With the help of some high-profile NBA players and voters around the country, a Kenwood tennis clinic promising to keep neighborhood youths active after school has won an online vote for a $50,000 operating grant.
XS Tennis, headquartered at a Bally Total Fitness on East 47th Street near South Woodlawn Avenue, received the money as part of the Pepsi Refresh Grant initiative. The clinic’s executive director, Kamau Murray, hopes that XS Tennis will become an alternative for students too young to join other sports teams.
“We submitted our idea online with the idea of basically going into communities to provide safe havens for students,” Murray said. “We’re giving them a sport and tool that could potentially result in college scholarships.”
Murray plans to enroll 3,000 students at 20 different schools for the programs, which will run several days a week from 3–to–5 p.m., with weekend championships at XS Tennis.
“If you think about it, schools on the South Side only have basketball teams, which you can’t try out for until sixth grade,” Murray said.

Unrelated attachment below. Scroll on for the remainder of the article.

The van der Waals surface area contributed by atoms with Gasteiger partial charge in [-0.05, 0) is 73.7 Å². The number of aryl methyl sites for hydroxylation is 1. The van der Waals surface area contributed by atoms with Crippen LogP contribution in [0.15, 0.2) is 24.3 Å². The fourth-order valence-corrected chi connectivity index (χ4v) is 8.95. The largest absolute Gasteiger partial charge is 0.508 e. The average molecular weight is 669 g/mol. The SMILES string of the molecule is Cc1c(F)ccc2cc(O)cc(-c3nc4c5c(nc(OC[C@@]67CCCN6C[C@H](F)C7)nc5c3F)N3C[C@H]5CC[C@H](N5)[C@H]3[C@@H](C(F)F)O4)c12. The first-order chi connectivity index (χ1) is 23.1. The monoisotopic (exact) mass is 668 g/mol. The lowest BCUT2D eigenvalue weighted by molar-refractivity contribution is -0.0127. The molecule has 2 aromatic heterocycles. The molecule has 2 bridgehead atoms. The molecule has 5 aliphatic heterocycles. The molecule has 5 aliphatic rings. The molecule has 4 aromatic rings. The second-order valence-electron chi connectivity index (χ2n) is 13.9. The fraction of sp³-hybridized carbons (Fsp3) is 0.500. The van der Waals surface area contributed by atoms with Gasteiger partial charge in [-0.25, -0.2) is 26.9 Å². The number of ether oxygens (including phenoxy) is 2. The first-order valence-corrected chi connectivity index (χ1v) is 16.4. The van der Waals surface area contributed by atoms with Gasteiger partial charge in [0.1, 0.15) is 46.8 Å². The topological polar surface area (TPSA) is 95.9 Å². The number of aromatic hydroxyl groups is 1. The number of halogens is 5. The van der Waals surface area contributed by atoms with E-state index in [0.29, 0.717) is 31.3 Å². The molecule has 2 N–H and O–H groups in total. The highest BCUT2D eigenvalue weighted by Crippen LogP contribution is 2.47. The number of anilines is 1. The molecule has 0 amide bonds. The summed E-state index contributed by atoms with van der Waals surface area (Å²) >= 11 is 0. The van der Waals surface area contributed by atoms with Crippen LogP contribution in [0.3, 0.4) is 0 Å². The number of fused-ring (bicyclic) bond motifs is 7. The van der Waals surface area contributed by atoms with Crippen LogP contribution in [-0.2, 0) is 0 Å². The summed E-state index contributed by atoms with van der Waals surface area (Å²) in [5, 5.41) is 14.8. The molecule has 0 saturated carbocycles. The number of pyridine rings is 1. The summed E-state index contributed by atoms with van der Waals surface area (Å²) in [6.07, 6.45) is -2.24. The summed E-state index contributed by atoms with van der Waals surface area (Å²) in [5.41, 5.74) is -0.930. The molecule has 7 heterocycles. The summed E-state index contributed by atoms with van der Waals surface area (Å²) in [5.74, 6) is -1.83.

Murray credits tennis, an individual sport, with “lessons that have made me strong and keep me from making excuses. In basketball, you can say, ‘I passed the ball to him,’ but not in tennis.”
Winning the $50,000 was a project in itself. Murray was notified that his project was eligible August 1, the same day voting started. “We started with the 570 members of the facility,” Murray said, “but also acted very strategically, calling up people who are very socially networked.” The polls closed September 1.
One of Murray’s childhood friends in particular, NBA Orlando Magic player Quentin Richardson, was especially helpful in reaching out to voters, getting several of his NBA colleagues to tweet about the grant.
“Quentin, Dwight Howard, Shawn Marion, Dwyane Wade—these guys have over seven million Twitter followers combined, so that even with only a 10 percent vote, that’s still 700,000,” Murray said.
“We’re encouraging other organizations to do the same thing, step up, and bring money to the table—it’s no use if you have a good idea but no way to pay for it.”